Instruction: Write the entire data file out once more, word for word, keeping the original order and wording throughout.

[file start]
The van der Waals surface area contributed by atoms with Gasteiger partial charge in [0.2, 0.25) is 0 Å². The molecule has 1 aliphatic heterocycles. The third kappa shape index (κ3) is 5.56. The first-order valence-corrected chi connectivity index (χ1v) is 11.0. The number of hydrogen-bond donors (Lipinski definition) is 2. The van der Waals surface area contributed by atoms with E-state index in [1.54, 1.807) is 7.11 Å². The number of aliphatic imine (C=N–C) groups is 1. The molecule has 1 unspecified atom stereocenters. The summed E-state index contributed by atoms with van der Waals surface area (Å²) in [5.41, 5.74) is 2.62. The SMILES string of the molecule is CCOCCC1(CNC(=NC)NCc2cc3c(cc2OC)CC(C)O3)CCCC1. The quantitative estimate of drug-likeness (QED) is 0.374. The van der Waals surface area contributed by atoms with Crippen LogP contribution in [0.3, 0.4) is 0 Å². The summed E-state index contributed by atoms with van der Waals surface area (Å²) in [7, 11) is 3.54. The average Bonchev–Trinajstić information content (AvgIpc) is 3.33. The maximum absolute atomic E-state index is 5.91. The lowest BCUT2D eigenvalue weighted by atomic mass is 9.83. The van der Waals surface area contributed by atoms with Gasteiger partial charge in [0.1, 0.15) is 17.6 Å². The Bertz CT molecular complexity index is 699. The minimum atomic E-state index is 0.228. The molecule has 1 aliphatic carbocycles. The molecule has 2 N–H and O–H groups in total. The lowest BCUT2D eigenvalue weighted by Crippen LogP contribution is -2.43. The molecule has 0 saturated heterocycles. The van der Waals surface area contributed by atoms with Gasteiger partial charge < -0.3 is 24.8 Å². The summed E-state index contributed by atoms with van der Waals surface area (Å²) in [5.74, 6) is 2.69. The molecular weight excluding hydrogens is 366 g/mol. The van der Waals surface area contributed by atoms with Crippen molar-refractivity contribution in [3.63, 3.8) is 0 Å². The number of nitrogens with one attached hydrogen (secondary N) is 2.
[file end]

The van der Waals surface area contributed by atoms with Gasteiger partial charge in [0.2, 0.25) is 0 Å². The molecule has 1 aliphatic heterocycles. The third kappa shape index (κ3) is 5.56. The first-order valence-corrected chi connectivity index (χ1v) is 11.0. The number of hydrogen-bond donors (Lipinski definition) is 2. The van der Waals surface area contributed by atoms with E-state index in [1.54, 1.807) is 7.11 Å². The number of aliphatic imine (C=N–C) groups is 1. The molecule has 1 unspecified atom stereocenters. The summed E-state index contributed by atoms with van der Waals surface area (Å²) in [5.41, 5.74) is 2.62. The SMILES string of the molecule is CCOCCC1(CNC(=NC)NCc2cc3c(cc2OC)CC(C)O3)CCCC1. The quantitative estimate of drug-likeness (QED) is 0.374. The van der Waals surface area contributed by atoms with Crippen LogP contribution in [0.3, 0.4) is 0 Å². The summed E-state index contributed by atoms with van der Waals surface area (Å²) in [7, 11) is 3.54. The average Bonchev–Trinajstić information content (AvgIpc) is 3.33. The maximum absolute atomic E-state index is 5.91. The lowest BCUT2D eigenvalue weighted by atomic mass is 9.83. The van der Waals surface area contributed by atoms with Gasteiger partial charge in [0.1, 0.15) is 17.6 Å². The Bertz CT molecular complexity index is 699. The minimum atomic E-state index is 0.228. The molecule has 1 aliphatic carbocycles. The molecule has 2 N–H and O–H groups in total. The lowest BCUT2D eigenvalue weighted by Crippen LogP contribution is -2.43. The molecule has 0 saturated heterocycles. The van der Waals surface area contributed by atoms with Gasteiger partial charge < -0.3 is 24.8 Å². The summed E-state index contributed by atoms with van der Waals surface area (Å²) in [5.74, 6) is 2.69. The molecular weight excluding hydrogens is 366 g/mol. The van der Waals surface area contributed by atoms with Crippen molar-refractivity contribution in [3.63, 3.8) is 0 Å². The number of nitrogens with one attached hydrogen (secondary N) is 2.